Croatians began voting today in a referendum on joining the European Union with citizens split over whether accession will drag the former Yugoslav republic into a debt crisis and erode its sovereignty.
Polls opened at 7 a.m. in Zagreb with the country’s 4.2 million inhabitants deciding if the government should proceed with its planned July 2013 entry into the 27-nation bloc. Support was at 53 percent in a poll published on Jan. 19 by IPSOS-Puls, making it possible a second vote will be needed before EU members begin ratification. Voting ends at 7 p.m. with results expected later in the evening.
Two decades after the country won independence in the bloody breakup of Yugoslavia, the government counts on EU entry to boost investment and economic growth and cement its break from a communist past. Enthusiasm for EU unity is waning among its eastern states, including Hungary and the Czech Republic, as the continent faces a return to a recession and politicians increasingly oppose efforts to merge fiscal policies.
“The passing of the referendum would boost nearly all of Croatia’s prospects, while a rejection would be a huge opportunity loss for the country and the economy,” Sanja Madzarevic-Sujster, senior economist in the World Bank’s office in Zagreb, said on Jan. 20. “The credit rating would be immediately endangered, and implications for the country’s finances, development and investment prospects would be broad.”
Membership in the world’s largest trading bloc is expected to provide the Adriatic nation with hundreds of millions of euros in regional development and infrastructure subsidies. Companies such as Germany’s Siemens AG and Deutsche Telekom AG, and Sweden’s Ericsson AB are counting on expansion into the Balkans as EU growth stalls over the debt crisis.
“People are angry because of corruption and distrustful of the political elite,” said Damir Grubisa, a political scientist and head of the European Studies Center in Zagreb. “There are also those who fear they will lose some of the widely cast state benefits, or are simply afraid of change and new challenges.”
Central bank Governor Zeljko Rohatinski said in December that the nation, which emerged from a two-year recession in 2011, may slide into another contraction this year because of faltering demand for Croatian exports and waning tourism.
Elections on Dec. 4 voted out the government and the new prime minister, Zoran Milanovic, has said his budget proposal expected in February will trim the deficit, currently forecast at 7 percent of economic output this year, trimming the country’s extensive welfare system and bloated public sector.
“An independent and sovereign Croatia is the only framework that can guarantee Croats freedom, cultural progress and material wealth,” said Milovan Sibl, the head of Only Croatia -- Movement for Croatia a group that is organizing opposition to approval.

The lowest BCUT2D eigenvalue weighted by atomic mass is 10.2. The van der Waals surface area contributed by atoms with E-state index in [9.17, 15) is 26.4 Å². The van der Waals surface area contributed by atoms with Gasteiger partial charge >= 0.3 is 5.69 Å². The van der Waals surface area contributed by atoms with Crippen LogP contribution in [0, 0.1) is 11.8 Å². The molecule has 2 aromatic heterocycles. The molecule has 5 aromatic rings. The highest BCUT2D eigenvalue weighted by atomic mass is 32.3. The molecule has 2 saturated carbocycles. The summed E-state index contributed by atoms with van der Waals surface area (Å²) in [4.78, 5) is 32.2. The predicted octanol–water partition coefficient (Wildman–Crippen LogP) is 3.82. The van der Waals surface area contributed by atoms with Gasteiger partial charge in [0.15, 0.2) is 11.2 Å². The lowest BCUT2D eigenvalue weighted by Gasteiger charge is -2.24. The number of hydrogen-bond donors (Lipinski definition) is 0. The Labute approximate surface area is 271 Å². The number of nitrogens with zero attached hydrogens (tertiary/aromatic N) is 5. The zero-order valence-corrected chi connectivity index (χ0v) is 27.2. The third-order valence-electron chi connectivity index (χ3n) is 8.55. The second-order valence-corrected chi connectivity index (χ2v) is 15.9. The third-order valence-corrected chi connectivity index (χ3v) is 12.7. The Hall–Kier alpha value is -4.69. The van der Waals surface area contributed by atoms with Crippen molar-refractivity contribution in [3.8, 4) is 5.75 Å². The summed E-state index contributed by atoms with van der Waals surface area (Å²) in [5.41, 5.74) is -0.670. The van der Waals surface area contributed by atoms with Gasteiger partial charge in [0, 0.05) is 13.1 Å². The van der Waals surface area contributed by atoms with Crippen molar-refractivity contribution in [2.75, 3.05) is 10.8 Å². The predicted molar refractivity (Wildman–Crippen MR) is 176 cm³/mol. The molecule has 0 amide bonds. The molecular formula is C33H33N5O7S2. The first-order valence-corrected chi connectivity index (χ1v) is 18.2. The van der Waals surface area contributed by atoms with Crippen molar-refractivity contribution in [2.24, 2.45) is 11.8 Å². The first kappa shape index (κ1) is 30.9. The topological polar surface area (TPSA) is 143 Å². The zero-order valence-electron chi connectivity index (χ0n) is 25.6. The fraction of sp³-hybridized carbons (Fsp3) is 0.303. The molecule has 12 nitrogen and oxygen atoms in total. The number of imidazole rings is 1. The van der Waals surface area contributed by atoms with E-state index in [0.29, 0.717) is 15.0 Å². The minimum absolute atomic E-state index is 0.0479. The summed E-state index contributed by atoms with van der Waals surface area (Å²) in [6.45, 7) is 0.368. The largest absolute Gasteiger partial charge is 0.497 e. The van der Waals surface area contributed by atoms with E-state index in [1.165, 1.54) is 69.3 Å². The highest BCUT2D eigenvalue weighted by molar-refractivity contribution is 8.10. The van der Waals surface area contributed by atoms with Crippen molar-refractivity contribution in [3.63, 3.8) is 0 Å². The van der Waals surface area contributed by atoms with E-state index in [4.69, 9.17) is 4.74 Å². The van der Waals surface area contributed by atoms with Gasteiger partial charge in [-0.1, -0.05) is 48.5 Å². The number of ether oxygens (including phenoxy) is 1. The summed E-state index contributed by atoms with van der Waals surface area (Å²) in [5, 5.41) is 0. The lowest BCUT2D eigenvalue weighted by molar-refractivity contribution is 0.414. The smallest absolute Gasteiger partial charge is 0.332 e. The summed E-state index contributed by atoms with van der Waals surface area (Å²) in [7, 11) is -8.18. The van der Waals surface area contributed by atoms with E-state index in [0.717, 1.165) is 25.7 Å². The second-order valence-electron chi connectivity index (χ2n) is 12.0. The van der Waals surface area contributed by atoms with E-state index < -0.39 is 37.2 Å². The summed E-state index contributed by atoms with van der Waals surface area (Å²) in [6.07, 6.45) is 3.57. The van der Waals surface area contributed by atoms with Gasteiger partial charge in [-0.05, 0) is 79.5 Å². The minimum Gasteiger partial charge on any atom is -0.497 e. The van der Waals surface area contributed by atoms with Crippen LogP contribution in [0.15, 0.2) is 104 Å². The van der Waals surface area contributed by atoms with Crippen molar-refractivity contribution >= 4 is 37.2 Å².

Croatia’s credit rating was reduced a year ago to BBB-, one step above junk at Standard & Poor’s, which cited a “deteriorated fiscal position and continuously weak” external financing.
Fitch Ratings said on Dec. 5 it will review its assessment in the first quarter in 2012, by which time it expects to have more information regarding the government’s fiscal and economic program.
Croatian five-year credit-default swaps, which are used to insure bondholders against the risk of non-payment, were at 530 points on Jan. 20, up from 523 points on Dec. 5, the day after the elections. Croatian debt is the third-most expensive to insure against default in eastern Europe after Hungary and Ukraine and compares with Italy at 469 points.
“In the context of the credit rating, EU membership is regarded as a positive element when it comes to investment security,” Standard & Poor’s analyst Marko Mrsnik said by phone on Jan. 16. “Rejecting the entry could slow investment and the loss of EU funds intended for infrastructure would further hinder investment and slow economic growth.”
The government campaigned hard for passage in the final days before today’s vote, with Foreign Minister Vesna Pusic warning that rejection “would be like shooting yourself in the foot” as neighbors clamor for membership.
Montenegro, another former Yugoslav republic, will start entry negotiations in June, while Serbia will hear in March whether the EU has accepted its application for candidacy.
“What other strategic alignments are there in the world for Croatia, if it rejects entry?” said Hongjoo Hahm, the World Bank’s country manager in Zagreb.
Croatia is culturally and politically aligned with Europe, Hahm said and the “most convincing argument for entry is economic, as you see a rapid convergence of income in all the countries that have joined.”